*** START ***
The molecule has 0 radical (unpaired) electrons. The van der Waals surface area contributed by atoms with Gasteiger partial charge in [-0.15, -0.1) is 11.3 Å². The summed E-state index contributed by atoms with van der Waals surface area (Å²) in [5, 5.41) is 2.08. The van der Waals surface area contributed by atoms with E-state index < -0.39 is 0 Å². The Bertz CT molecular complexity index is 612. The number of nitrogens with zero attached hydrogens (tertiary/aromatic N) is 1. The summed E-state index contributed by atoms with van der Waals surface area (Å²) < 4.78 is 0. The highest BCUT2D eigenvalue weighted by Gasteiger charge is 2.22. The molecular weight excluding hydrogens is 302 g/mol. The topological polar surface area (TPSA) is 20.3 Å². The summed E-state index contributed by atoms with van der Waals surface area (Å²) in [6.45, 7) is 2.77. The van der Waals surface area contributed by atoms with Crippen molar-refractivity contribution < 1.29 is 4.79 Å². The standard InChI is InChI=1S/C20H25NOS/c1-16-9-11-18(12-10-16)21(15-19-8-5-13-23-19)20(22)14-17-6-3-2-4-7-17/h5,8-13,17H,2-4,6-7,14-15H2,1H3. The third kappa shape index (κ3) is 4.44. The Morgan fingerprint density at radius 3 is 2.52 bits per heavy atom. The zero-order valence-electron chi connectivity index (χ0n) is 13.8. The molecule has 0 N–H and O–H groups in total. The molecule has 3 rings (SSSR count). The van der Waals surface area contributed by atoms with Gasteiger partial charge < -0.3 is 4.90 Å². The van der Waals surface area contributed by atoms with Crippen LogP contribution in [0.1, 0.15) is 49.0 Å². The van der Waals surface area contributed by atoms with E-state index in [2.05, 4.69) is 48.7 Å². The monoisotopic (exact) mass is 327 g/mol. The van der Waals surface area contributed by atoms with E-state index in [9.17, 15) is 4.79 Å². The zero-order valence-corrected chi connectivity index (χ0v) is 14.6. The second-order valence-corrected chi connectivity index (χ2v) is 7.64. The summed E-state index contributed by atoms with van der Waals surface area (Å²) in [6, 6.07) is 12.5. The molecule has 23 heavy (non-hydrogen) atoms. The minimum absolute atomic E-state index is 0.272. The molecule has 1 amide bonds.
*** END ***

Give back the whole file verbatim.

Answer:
The molecule has 0 radical (unpaired) electrons. The van der Waals surface area contributed by atoms with Gasteiger partial charge in [-0.15, -0.1) is 11.3 Å². The summed E-state index contributed by atoms with van der Waals surface area (Å²) in [5, 5.41) is 2.08. The van der Waals surface area contributed by atoms with E-state index < -0.39 is 0 Å². The Bertz CT molecular complexity index is 612. The number of nitrogens with zero attached hydrogens (tertiary/aromatic N) is 1. The summed E-state index contributed by atoms with van der Waals surface area (Å²) < 4.78 is 0. The highest BCUT2D eigenvalue weighted by Gasteiger charge is 2.22. The molecular weight excluding hydrogens is 302 g/mol. The topological polar surface area (TPSA) is 20.3 Å². The summed E-state index contributed by atoms with van der Waals surface area (Å²) in [6.45, 7) is 2.77. The van der Waals surface area contributed by atoms with Crippen molar-refractivity contribution < 1.29 is 4.79 Å². The standard InChI is InChI=1S/C20H25NOS/c1-16-9-11-18(12-10-16)21(15-19-8-5-13-23-19)20(22)14-17-6-3-2-4-7-17/h5,8-13,17H,2-4,6-7,14-15H2,1H3. The third kappa shape index (κ3) is 4.44. The Morgan fingerprint density at radius 3 is 2.52 bits per heavy atom. The zero-order valence-electron chi connectivity index (χ0n) is 13.8. The molecule has 0 N–H and O–H groups in total. The molecule has 3 rings (SSSR count). The van der Waals surface area contributed by atoms with Gasteiger partial charge < -0.3 is 4.90 Å². The van der Waals surface area contributed by atoms with Crippen LogP contribution in [0.1, 0.15) is 49.0 Å². The van der Waals surface area contributed by atoms with E-state index in [2.05, 4.69) is 48.7 Å². The monoisotopic (exact) mass is 327 g/mol. The van der Waals surface area contributed by atoms with E-state index in [9.17, 15) is 4.79 Å². The zero-order valence-corrected chi connectivity index (χ0v) is 14.6. The second-order valence-corrected chi connectivity index (χ2v) is 7.64. The summed E-state index contributed by atoms with van der Waals surface area (Å²) in [6, 6.07) is 12.5. The molecule has 23 heavy (non-hydrogen) atoms. The minimum absolute atomic E-state index is 0.272. The molecule has 1 amide bonds.